My research primarily addresses questions at the intersection of ethics and science. One overarching research project is to determine the extent of our moral knowledge and virtue, whether concerning ordinary interactions with others (e.g. lying, stealing) or disputed moral issues (e.g. abortion, euthanasia, genetic enhancement, racial and gender bias). Whether we know right from wrong and act virtuously depends greatly on our moral psychology. Based on an adequate understanding of the sources of our moral beliefs and actions, we can assess whether we’re justified in holding particular moral views and properly motivated to do what’s right. Against a rising pessimism, I argue that ordinary moral thought and action are ultimately rational enterprises that aren’t fundamentally flawed. Nevertheless, there is room for improvement, and I’m also interested in how we can make ourselves more virtuous. (My views are thus largely “rationalist” and “non-skeptical.”)
Regard for Reason in the Moral Mind
(Oxford University Press, 2018)
Note: Article titles link to penultimate drafts (or self-archived finals if open access); journal titles link to final version if available. Both links contain abstracts.
2018: King, M. & May, J. “Moral Responsibility and Mental Illness: A Call for Nuance.” Neuroethics 11(1): 11-22. [Featured on Bookforum]
2017: Feltz, A. & May, J. “The Means/Side-Effect Distinction in Moral Cognition: A Meta-Analysis.” Cognition 166: 314–327.
2016: May, J. “Emotional Reactions to Human Reproductive Cloning.” Journal of Medical Ethics 42(1): 26-30. [Selected as Editor’s Choice with a discussion piece | featured on Bookforum | blog discussion | data]
2014: May, J. “Moral Judgment and Deontology: Empirical Developments.” Philosophy Compass 9(11): 745-755. [Featured on Bookforum]
2014: Shepard, J. & May, J. “Does Belief in Dualism Protect against Maladaptive Psycho-social Responses to Deep Brain Stimulation?” American Journal of Bioethics Neuroscience 5(4): 40–42.
2011: May, J. “Egoism, Empathy, and Self-Other Merging” Southern Journal of Philosophy 49(S1): 25–39, Spindel Supplement: Empathy & Ethics, R. Debes (ed.). [Emerging Scholar Prize Essay; other contributors include: S. Darwall, J. Deigh, P. Goldie, J. Prinz, M. Slote.]
2011: May, J. “Relational Desires and Empirical Evidence against Psychological Egoism” European Journal of Philosophy 19(1): 39–58.
2010: May, J., Sinnott-Armstrong, W., Hull, J. G. & Zimmerman, A. “Practical Interests, Relevant Alternatives, & Knowledge Attributions” Review of Philosophy & Psychology 1(2): 265–273, Special Issue ed. by E. Machery, T. Lombrozo, & J. Knobe. [Blog discussion | data | replications: 1, 2, 3]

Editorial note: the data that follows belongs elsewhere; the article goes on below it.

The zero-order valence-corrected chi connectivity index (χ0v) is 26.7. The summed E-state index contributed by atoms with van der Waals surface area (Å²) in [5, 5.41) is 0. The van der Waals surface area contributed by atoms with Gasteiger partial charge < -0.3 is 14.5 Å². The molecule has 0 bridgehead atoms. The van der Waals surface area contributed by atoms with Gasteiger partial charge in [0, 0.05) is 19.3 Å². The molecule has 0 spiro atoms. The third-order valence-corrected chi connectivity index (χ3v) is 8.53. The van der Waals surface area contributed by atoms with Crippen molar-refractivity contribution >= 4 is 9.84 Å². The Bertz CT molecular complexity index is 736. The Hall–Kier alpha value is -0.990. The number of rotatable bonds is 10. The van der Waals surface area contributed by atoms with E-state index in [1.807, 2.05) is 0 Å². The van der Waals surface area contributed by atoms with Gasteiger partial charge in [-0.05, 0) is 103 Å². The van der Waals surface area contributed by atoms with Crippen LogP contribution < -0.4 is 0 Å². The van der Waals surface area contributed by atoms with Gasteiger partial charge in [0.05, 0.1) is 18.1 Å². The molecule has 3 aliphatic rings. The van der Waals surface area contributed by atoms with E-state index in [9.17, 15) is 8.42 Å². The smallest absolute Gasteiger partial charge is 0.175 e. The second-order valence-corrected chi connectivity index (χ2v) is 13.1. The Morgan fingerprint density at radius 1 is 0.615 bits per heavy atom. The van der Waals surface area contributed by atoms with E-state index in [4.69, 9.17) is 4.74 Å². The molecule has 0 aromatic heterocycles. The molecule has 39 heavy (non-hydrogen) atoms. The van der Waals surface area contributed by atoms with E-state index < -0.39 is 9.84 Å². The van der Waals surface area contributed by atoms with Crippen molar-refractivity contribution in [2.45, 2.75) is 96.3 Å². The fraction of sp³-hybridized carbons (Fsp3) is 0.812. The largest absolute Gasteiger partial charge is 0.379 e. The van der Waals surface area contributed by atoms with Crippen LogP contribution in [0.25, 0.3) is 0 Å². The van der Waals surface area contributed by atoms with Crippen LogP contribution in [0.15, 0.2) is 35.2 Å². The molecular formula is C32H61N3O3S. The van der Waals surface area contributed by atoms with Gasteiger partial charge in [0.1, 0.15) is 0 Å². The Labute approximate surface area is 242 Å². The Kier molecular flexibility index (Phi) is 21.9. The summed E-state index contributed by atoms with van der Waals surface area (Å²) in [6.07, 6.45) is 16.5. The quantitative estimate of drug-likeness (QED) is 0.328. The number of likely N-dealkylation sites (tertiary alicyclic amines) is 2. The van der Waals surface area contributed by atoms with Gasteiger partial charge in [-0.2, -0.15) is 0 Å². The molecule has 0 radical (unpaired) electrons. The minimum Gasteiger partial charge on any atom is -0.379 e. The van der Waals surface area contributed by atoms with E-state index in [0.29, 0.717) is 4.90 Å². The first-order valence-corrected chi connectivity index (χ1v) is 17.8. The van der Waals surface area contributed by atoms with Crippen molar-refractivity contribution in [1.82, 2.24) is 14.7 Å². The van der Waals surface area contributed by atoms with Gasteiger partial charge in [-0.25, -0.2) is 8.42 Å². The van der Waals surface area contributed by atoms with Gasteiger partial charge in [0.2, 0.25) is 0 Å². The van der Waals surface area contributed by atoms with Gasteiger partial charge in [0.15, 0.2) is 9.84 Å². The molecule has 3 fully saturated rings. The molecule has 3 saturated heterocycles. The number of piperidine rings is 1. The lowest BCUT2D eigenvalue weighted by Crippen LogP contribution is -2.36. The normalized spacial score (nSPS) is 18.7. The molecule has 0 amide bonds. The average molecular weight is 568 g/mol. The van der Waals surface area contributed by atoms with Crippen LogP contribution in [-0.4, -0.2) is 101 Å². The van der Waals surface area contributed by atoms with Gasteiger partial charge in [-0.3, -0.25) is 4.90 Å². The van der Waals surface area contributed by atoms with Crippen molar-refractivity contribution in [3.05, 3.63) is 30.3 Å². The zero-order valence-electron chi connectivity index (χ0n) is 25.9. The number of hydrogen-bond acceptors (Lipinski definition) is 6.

2016: May, J. “Repugnance as Performance Error: The Role of Disgust in Bioethical Intuitions.” The Ethics of Human Enhancement: Understanding the Debate, S. Clarke, et al. (eds.), Oxford University Press, pp. 43-57. [review]
2017: May, J. “Empathy and Intersubjectivity.” The Routledge Handbook of Philosophy of Empathy, Heidi Maibom (ed.), Routledge, pp. 169-179. [The volume won CHOICE’s Outstanding Academic Title of the Year 2018.]
2016: Review of Bound: Essays on Free Will & Responsibility (2015, OUP) by Shaun Nichols, Australasian Journal of Philosophy, Vol. 9, No. 2: 416-17. [More detailed thoughts in this blog post.]
2014: Review of Just Babies: The Origins of Good and Evil by Paul Bloom (2013, Crown), Metapsychology, Vol. 18, No. 33.
2010: Review of Experimental Philosophy ed. by Knobe & Nichols (2008, OUP), Philosophical Psychology, Vol. 23, No. 5, pp. 711-715.
2009: Review of Willing, Wanting, Waiting by Richard Holton (2009, OUP), Metapsychology, Vol. 13, No. 23.
2009: Review of A Very Bad Wizard: Morality behind the Curtain by Tamler Sommers (2009, McSweeney’s), Metapsychology, Vol. 13, No. 53. [Featured on Arts & Letters Daily.]
(If not already provided, drafts may be available upon request.)
An experimental paper on intuitions about decision-theory puzzles (in progress)
A paper about how moral exemplars motivate emulation (early stages)
A paper on correcting for implicit bias (very early stages)
An edited volume on moral responsibility & mental illness (very early stages)